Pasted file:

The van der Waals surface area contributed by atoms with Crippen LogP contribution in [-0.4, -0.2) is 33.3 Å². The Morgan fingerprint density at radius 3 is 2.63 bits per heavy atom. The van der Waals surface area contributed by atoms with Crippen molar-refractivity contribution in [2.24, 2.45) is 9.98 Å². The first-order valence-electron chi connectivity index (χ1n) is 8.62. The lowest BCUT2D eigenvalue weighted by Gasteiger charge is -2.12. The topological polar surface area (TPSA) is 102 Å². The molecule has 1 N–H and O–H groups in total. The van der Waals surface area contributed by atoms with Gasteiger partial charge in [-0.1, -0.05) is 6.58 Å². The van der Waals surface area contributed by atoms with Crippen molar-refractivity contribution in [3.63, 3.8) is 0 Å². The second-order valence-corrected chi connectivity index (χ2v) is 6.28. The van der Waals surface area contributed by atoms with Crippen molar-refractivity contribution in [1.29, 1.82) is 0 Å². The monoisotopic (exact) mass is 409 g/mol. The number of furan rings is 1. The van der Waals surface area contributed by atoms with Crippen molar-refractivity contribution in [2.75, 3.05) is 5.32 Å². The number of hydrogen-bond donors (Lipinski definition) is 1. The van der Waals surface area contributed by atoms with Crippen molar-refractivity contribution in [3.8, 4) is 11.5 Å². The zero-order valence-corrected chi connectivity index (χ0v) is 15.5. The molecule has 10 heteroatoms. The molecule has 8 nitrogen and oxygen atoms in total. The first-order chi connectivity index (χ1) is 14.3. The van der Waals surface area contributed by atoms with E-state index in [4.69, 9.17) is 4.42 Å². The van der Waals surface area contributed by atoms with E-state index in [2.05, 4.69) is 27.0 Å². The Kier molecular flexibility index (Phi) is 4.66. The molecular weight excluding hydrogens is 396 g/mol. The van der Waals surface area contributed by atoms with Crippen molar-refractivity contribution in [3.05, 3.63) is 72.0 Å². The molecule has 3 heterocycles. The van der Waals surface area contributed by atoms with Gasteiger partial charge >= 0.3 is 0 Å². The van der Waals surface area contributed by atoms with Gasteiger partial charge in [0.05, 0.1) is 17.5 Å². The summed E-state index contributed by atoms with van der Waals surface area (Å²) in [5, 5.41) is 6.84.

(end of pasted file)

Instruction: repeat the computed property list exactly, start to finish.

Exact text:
The van der Waals surface area contributed by atoms with Crippen LogP contribution in [-0.4, -0.2) is 33.3 Å². The Morgan fingerprint density at radius 3 is 2.63 bits per heavy atom. The van der Waals surface area contributed by atoms with Crippen molar-refractivity contribution in [2.24, 2.45) is 9.98 Å². The first-order valence-electron chi connectivity index (χ1n) is 8.62. The lowest BCUT2D eigenvalue weighted by Gasteiger charge is -2.12. The topological polar surface area (TPSA) is 102 Å². The molecule has 1 N–H and O–H groups in total. The van der Waals surface area contributed by atoms with Gasteiger partial charge in [-0.1, -0.05) is 6.58 Å². The van der Waals surface area contributed by atoms with Crippen molar-refractivity contribution in [3.63, 3.8) is 0 Å². The second-order valence-corrected chi connectivity index (χ2v) is 6.28. The van der Waals surface area contributed by atoms with Crippen molar-refractivity contribution in [1.29, 1.82) is 0 Å². The monoisotopic (exact) mass is 409 g/mol. The number of furan rings is 1. The van der Waals surface area contributed by atoms with Crippen molar-refractivity contribution in [2.75, 3.05) is 5.32 Å². The number of hydrogen-bond donors (Lipinski definition) is 1. The van der Waals surface area contributed by atoms with Crippen molar-refractivity contribution in [3.8, 4) is 11.5 Å². The zero-order valence-corrected chi connectivity index (χ0v) is 15.5. The molecule has 10 heteroatoms. The molecule has 8 nitrogen and oxygen atoms in total. The first-order chi connectivity index (χ1) is 14.3. The van der Waals surface area contributed by atoms with E-state index in [4.69, 9.17) is 4.42 Å². The van der Waals surface area contributed by atoms with E-state index in [2.05, 4.69) is 27.0 Å². The Kier molecular flexibility index (Phi) is 4.66. The molecular weight excluding hydrogens is 396 g/mol. The van der Waals surface area contributed by atoms with Crippen molar-refractivity contribution in [3.05, 3.63) is 72.0 Å². The molecule has 3 heterocycles. The van der Waals surface area contributed by atoms with Gasteiger partial charge >= 0.3 is 0 Å². The van der Waals surface area contributed by atoms with Gasteiger partial charge in [0.05, 0.1) is 17.5 Å². The summed E-state index contributed by atoms with van der Waals surface area (Å²) in [5, 5.41) is 6.84.